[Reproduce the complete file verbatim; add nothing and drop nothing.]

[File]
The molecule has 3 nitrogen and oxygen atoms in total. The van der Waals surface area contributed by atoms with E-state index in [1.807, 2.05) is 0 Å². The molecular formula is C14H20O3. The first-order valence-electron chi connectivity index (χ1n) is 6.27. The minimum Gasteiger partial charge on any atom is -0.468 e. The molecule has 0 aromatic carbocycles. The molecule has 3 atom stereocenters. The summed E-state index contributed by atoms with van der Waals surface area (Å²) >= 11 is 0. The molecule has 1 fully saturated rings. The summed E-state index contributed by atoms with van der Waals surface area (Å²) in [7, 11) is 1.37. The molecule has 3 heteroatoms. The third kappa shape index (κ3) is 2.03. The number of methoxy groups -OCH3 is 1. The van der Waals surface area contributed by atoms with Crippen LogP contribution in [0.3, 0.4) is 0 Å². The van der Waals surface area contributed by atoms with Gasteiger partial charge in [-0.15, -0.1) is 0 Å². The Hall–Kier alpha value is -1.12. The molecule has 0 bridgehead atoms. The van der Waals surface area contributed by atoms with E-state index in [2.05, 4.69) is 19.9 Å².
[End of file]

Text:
The molecule has 3 nitrogen and oxygen atoms in total. The van der Waals surface area contributed by atoms with E-state index in [1.807, 2.05) is 0 Å². The molecular formula is C14H20O3. The first-order valence-electron chi connectivity index (χ1n) is 6.27. The minimum Gasteiger partial charge on any atom is -0.468 e. The molecule has 0 aromatic carbocycles. The molecule has 3 atom stereocenters. The summed E-state index contributed by atoms with van der Waals surface area (Å²) >= 11 is 0. The molecule has 1 fully saturated rings. The summed E-state index contributed by atoms with van der Waals surface area (Å²) in [7, 11) is 1.37. The molecule has 3 heteroatoms. The third kappa shape index (κ3) is 2.03. The number of methoxy groups -OCH3 is 1. The van der Waals surface area contributed by atoms with Crippen LogP contribution in [0.3, 0.4) is 0 Å². The van der Waals surface area contributed by atoms with Gasteiger partial charge in [-0.15, -0.1) is 0 Å². The Hall–Kier alpha value is -1.12. The molecule has 0 bridgehead atoms. The van der Waals surface area contributed by atoms with E-state index in [2.05, 4.69) is 19.9 Å².